Updated on June 11, 2019

We had spent the last 2 months in Huaraz cycling and hiking the Cordillera Blanca. It seemed that we couldn’t get enough of these mountains. After completing the taxing Huascaran Circuit on a bicycle and hiking the Santa Cruz Trek we thought we had seen the best bits. That was until we decided to take on our Huayhuash trekking experience.

This time our adventure would take us to another area, the Cordillera Huayhuash. A less visited area where a remote, high altitude and challenging hiking route was awaiting. Less visitors venture this far when visiting Peru but we were assured that the rewarding of completing this route would be much bigger than in the Blanca. So we packed our bags and hit the trail.



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Since we arrived to the little town of Llamac, I knew we were in for a good one. One of those routes you will remember for years to come. The snow-capped peaks here are really high (many well over 6.000 mts – 19,500 ft) and the feeling of remoteness is fantastic.

Nothing like the busy roads around the callejon de Huaylas in the Cordillera Blanca. There are hardly any cars here. Donkeys and horses are the main mode of transport in this area. I loved it.


Huayhuash Peru

The turquoise waters of the glacial lake of Gangrajanca.


The whole circuit takes anywhere from 8 to 14 days to complete as there are different routes available. There is only one small town where you can re-stock on supplies which means you will need to carry all your food for 7-8 days if walking independently.

For that reason, most of the hikers decide to go with an organized tour. But hey, we are the Adventure Junkies. We can’t let a donkey carry our stuff up the mountain!


hiking huayhuash circuit in Peru

The laguna Caruachocha with the Siula Grande, Yerupaja and Jirishanca early in the morning.


It’s also a high altitude hiking route. You will be over 4.000 meters (13,000 ft) most of the time, never camp below that mark and will have to climb up to 7 passes of 4.500mts+ (14,700ft+). For that reason, being well acclimated is paramount. 



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Almost every day there is a pass to climb. But here in Huayhuash the passes are not as usual. Here you get really close to the snow-capped peaks cutting through the hand carved passes on the rock where the summits of these giants never seemed this close.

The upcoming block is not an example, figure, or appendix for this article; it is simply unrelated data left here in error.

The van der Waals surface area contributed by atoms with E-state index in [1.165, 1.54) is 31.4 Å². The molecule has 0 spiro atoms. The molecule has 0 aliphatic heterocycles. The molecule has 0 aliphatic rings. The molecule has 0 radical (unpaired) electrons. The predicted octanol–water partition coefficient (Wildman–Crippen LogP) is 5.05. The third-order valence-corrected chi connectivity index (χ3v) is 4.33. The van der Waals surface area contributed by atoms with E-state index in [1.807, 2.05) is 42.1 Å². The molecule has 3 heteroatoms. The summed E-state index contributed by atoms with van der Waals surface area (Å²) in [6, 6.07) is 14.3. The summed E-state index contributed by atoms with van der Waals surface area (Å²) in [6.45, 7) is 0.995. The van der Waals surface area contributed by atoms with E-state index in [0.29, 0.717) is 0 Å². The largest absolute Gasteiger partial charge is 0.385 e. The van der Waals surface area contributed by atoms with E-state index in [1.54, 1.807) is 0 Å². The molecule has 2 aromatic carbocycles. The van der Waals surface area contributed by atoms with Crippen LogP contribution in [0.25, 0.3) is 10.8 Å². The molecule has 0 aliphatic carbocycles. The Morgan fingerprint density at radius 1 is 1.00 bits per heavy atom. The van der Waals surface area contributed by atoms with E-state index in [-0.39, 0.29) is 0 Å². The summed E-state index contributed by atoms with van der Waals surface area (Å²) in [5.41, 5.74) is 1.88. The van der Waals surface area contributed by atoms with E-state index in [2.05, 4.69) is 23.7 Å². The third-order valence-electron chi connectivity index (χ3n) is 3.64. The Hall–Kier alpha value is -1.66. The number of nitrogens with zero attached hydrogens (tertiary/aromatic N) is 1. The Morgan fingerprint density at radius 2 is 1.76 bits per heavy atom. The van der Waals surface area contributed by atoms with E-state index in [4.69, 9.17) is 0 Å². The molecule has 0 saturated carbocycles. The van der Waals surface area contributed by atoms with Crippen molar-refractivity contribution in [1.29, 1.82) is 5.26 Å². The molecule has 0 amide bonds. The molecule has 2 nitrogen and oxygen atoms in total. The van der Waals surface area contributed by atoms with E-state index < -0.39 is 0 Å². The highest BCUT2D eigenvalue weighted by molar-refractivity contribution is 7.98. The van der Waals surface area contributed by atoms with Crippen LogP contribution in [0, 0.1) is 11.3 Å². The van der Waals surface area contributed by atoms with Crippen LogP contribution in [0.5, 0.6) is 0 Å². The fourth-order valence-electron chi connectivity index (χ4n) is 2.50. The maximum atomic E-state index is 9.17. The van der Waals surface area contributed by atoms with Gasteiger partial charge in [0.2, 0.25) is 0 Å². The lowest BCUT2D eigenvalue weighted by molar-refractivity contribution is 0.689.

Being the circuit so high means that you will have to walk on the snow sometimes. Nothing major though. With the help of our GPS, and with normal hiking shoes, we were able to navigate these high passes without any problems. 


Trapecio Pass in Huayhuash

Climbing up to the Trapecio pass (5,040 mts – 16,400 ft) on the snow.




One of the best parts of the Huayhuash trekking experience are the number of incredible camping spots you will enjoy every day. There are plenty of opportunities to camp next to mirror-like lagunas, ranging rivers and snow-capped peaks.


huayhuash circuit trek

Checking out the amazing camping spot at laguna Caruacocha.


These camping areas are managed by the local communities and it’s advised not to camp in other areas. All of them have toilets (most even flush toilets!) and the rubbish is taken away every day. By camping at the designated areas you contribute to keep this magical mountain range clean and trash free.


Enjoying the view in Huayhuash hike

Enjoy every single day of the Huayhuash Circuit.



San Antonio Pass Huayhuash

The incredible view from the top of  San Antonio pass.




Clean, cheap and centrally located. The budget-friendly Alojamiento Soledad is probably one of the best values in Huaraz. The staff is super friendly and you feel like at home. Wi-fi connection is included. A great place to stay if you are traveling on a budget.



Comfy beds, great views, professional service and excellent breakfast make the Guesthouse La Aurora one of the reader’s favorites in Huaraz. A perk is there are free hot beverages and a restaurant on site. 



The Andino Club Hotel boasts a lovely atmosphere, caring staff and large beautiful impeccable rooms. Located at a 10 minutes walking distance from town, it has some of the best views in Huaraz. A big breakfast with eggs made to order is served. 



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Allow enough days to acclimatize to the altitude before starting this route. It’s possible to hike the Huayhuash Circuit independently as long as you can carry enough food for 8 days. Otherwise, going with an organized tour is recommended. 

8-12 Days. There are different route options but the “classic Huayhuash Circuit” is normally completed in a minimum of 8 days. 

This trek is best enjoyed during the dry season, from May to September. April can also be a good choice.